And perhaps this will come off as cheap or like sour-grapes(which it most certainly isn’t — I set out expecting anoccasionally accidental search visitor, and never anticipated thesuccess this has seen), but there are some pretty easy ways I couldhave modified the message a bit to build and maintain a muchgreater blog presence, but that wasn’t my goal.

I could…

  • Blog more frequently. As it is, with twopre-school children, it’s ridiculously difficult finding time toget posts in, but sometimes I just have to get a thought out thereso it’s a great exercise.
  • Blog a more consistent message. No thanks. Oneof the things I love about this is that I can blog about a .NETvideo codec one day, Wikimedia on Windows the day after, HTMLcompression the next, SSIS packages the next, and my opinion aboutwork environments after that.

    Occasionally I hestitate, wondering “will the people whosubscribed after {X} hit the front-page on Reddit really care forthis?” — for instance when putting up navel-gazing entrieslike this — but then I realize that’s getting caught in theclassic trap of limiting oneself to a narrow range of topics. Withreaders and browsers, people can just hop past things they aren’tinterested in, and while I’m sad for anyone who unsubscribes or/dev/nulls this blog, that’s preferrable to diluting it to aserve-everyone-but-really-noone message.

  • Blog a more generalist message. I certainlydon’t mean to be elitist with some of the entries, but it’s thenature of the beast that some of them aren’t going to entertain orcater to generalists or technical tourists. Compare this to almostall of the top blogs in this space — apart from a couple of veryrare exceptions, most seldom venture outside of the realm of easy,accessible observations and pondering. The “colour of the shed”sort of entries that everyone can add their voice to the choruswith their opinion.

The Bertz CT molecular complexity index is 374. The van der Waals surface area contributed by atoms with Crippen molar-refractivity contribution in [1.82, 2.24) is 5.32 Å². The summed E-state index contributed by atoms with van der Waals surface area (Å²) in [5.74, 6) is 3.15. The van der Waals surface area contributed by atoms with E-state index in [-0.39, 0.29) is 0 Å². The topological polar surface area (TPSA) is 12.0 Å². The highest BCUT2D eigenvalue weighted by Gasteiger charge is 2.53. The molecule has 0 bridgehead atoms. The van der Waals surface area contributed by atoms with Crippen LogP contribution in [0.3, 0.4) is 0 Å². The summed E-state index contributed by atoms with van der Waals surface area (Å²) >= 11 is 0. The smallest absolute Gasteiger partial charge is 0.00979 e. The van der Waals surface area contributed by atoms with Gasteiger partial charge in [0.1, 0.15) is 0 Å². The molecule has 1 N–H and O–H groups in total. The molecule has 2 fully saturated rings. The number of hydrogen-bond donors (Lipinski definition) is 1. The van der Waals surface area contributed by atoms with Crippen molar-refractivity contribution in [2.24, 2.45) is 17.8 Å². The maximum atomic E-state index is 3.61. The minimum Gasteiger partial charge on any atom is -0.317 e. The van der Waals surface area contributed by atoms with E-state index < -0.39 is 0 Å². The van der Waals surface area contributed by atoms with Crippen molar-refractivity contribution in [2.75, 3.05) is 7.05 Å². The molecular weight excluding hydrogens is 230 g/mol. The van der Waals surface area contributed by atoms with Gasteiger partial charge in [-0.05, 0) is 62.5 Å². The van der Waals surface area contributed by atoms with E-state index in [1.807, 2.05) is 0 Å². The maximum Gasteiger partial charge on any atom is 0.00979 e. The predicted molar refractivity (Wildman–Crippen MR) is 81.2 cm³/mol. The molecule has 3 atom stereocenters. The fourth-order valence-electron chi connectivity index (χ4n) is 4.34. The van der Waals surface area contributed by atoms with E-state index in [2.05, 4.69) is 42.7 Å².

• Blog towards retention. This is reallyachieved by keeping a general, accessible, non-threatening topicgoing, consistently pounding the same theme, or by creatingcontroversy and debate where none really exist, but it’s also builtby minimizing the number of outbound links, and maximizing thenumber of internal links. This has never motivated the way I authorposts, and if I lose a small percentage of users with each outboundlink as they go off exploring Wikipedia or Seth Godin or anythingelse, that’s something I’m very happy about. Having said that, thenumber of internal links seems to be increasing on here as of late– as I’ve built a larger and larger volume of content, it justseems like I’m a pretty good resource to reference!

None of these techniques are secrets, but they’re onlyacceptable modus operandi if your primarygoal is, well, blogging. That isn’t my primary goal by a long shot,and I have no ambitions of becoming a professional blogger.Instead I’m motived to talk to, and hopefully influence– and maybe even impress — intelligent and influentialpeople.

In the coming few months (or more correctly weeks) I haveseveral very, very exciting things that are going to come out,including the most exciting and innovative web idea I’ve ever had.It’s only going to get better.

But I’ll never compromise the message, and I’ll never letmetrics and stats give me misdirected motivation.